Instead, Roy Halladay was slotted to pitch the series opener against the Dodgers here Monday night, and the Phillies are making Jimmy Rollins look conservative. It was Rollins who predicted in February the Phillies would win 100 games.
It made headlines at the time because, well, in February, any sort of bold statement makes headlines.
But all you can say as the Phils maintain a pace to win 103 games is, the season is playing out just as many thought it could for them.
Winners of nine of their past 10 heading into this Dodgers series, they owned the game's best record at 74-40. Last time they had played at least 113 games and suffered only 40 losses, it was 1976.
Charlie Manuel's club is an equal opportunity outfit, shredding left-handed starters (against whom they're 21-9) and right-handers (53-31) alike.
Though they're only seventh in the NL in runs scored, their pitching is so dominant that their run differential (+127) is third-best in the game, trailing only the Yankees (+167) and Boston (+144).
Phillies starters lead all major-league rotations in wins (55), ERA (2.96), strikesouts (640), complete games (14, six from Halladay), quality starts (76) and fewest runs allowed (261).
Are the Phillies reaching their potential that, as far back as spring training, was set in the stratosphere?
"It's hard for us to say because we're striving to get to the World Series and win it," starter Cole Hamels said. "It's definitely a good question for when we're in the World Series.
"We definitely like our chances. We're confident. Guys are at their peaks. In '08 when we ended up winning, we were trying to find it and we ended up finding it."
As for the San Francisco series, Hamels said, "We're playing the right type of baseball. That's what you have to do in August. It's very tough for teams. It's 100 degrees, you've been pitching for 22, 24 starts [Hamels is 13-6 with a 2.53 ERA in 24 starts], your body's fighting it, and you have to keep pushing.
"It's the countdown."
He meant for stretch-run baseball in September, and playoff ball in October.
But for the Phillies, there's a lot of counting going on right now.
And the numbers are adding up impressively.
Likes: GM Dave Dombrowski and manager Jim Leyland extended in Detroit. They've earned their keep by keeping the Tigers relevant. ... A few days off in early August right after the trade deadline, summer sun still warm, the days long and free. ... Sandy Point in Ferndale, Wash., quarterback Jake Locker's land, right down there on Puget Sound. Beautiful. ... The oh-so-fresh halibut and salmon at Barlean's fishery down the road. Few things finer on the grill with the sun dropping behind the ocean water. ... The burritos at Chihuahua's in town. ... Jimmy Buffett's Encores disc. ... The new disc from John Hiatt, Dirty Jeans and Mudslide Hymns. Not as good as Slow Turning or Perfectly Good Guitar, but that's setting the bar awfully high. Check out I Love That Girl, Detroit Made and Adios to California.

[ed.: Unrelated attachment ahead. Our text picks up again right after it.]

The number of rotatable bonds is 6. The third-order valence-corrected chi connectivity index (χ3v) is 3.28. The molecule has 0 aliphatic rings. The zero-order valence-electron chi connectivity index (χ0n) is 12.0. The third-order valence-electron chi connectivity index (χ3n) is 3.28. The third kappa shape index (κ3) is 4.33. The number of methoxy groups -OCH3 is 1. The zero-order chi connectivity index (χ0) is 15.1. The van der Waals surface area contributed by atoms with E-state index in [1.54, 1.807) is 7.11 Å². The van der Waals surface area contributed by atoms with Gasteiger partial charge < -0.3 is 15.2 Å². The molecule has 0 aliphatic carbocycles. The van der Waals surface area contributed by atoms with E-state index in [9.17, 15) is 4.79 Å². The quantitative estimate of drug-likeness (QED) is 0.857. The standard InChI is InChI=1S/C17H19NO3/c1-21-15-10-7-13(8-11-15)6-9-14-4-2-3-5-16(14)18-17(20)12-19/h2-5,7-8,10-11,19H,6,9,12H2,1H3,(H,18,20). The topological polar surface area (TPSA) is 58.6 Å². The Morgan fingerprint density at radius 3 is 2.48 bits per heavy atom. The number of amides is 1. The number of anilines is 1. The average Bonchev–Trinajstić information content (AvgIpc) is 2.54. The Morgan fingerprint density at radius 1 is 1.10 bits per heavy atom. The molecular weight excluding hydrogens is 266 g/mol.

Dislikes: All the best to Colorado right-hander Juan Nicasio. One minute, you're pitching in the majors. The next, you've got a broken bone in your neck after being hit by a line drive, and you don't know if you'll ever pitch again. Tough summer for the Rockies. Hope we see Nicasio back soon.
Rock 'N' Roll Lyric of the Day:
"Wrote a note, said 'Be back in a minute'
"Bought a boat and I sailed off in it
"Don't think anybody's gonna miss me anyway
"Mind on a permanent vacation
"The ocean is my only medication
"Wishin' my condition ain't ever gonna go away
"Now I'm knee deep in the water somewhere
"Got the blue sky breeze blowin' wind thru my hair
"Only worry in the world
"Is the tide gonna reach my chair
"Sunrise, there's a fire in the sky
"Never been so happy
"Never felt so high
"And I think I might have found me my own kind of paradise"
-- Zac Brown Band, Knee Deep
Posted on: June 22, 2011 7:17 pm
Edited on: June 22, 2011 7:20 pm
LOS ANGELES -- He scoots. He scrams. He flips and darts.
See, that's because Lopes has been working with Gordon since 2006, when Gordon's father, Tom, worked in the Philadelphia bullpen and Lopes served as a Phillies' coach.
Dee Gordon was 18 then, and even skinnier.
"He used to come to the ballpark and work out, take ground balls before he signed," says Lopes of Gordon, whom the Dodgers drafted in the fourth round in 2008.
Three years later, here they are, together again on the other coast.
"It's crazy," says Gordon, getting a chance while Rafael Furcal is on the disabled list. "It's the game, I guess."
Lopes was high on Gordon back then, and remains high on him.
"Most people question him because of his build, whether he can stand up to the rigors of a major-league season," Lopes says. "But the only guy I can compare him to is, when Ozzie Smith started, he wasn't very big, either," Lopes says. "And from the left side, you could knock the bat out of his hands, literally.
"He was very thin in San Diego. Maybe not as thin as Dee. But he was no body builder. Can it happen [with Dee]? Who knows? I don't think with Ozzie, people back then said he would be a Hall of Famer."
Lopes isn't putting Gordon in the Hall, rather, his point simply is, who knows? It's tough to put limits on kids this young either way -- what they can't do, or what they can do.
Gordon punched out multi-hit games in six of his first 13 starts -- he's also got four steals -- and he impressed Tigers manager Jim Leyland this week.
"He's going to be a hell of a player," Leyland said. "He's not bigger than a half-minute right now. He's going to be a tremendous player."
In 13 games, he's hitting .273 with a .298 on-base percentage. He remembers Lopes hitting him hundreds of ground balls when he was a kid in Philadelphia, and he remembers watching intently as Lopes talked stealing and baserunning with Jimmy Rollins and Shane Victorino.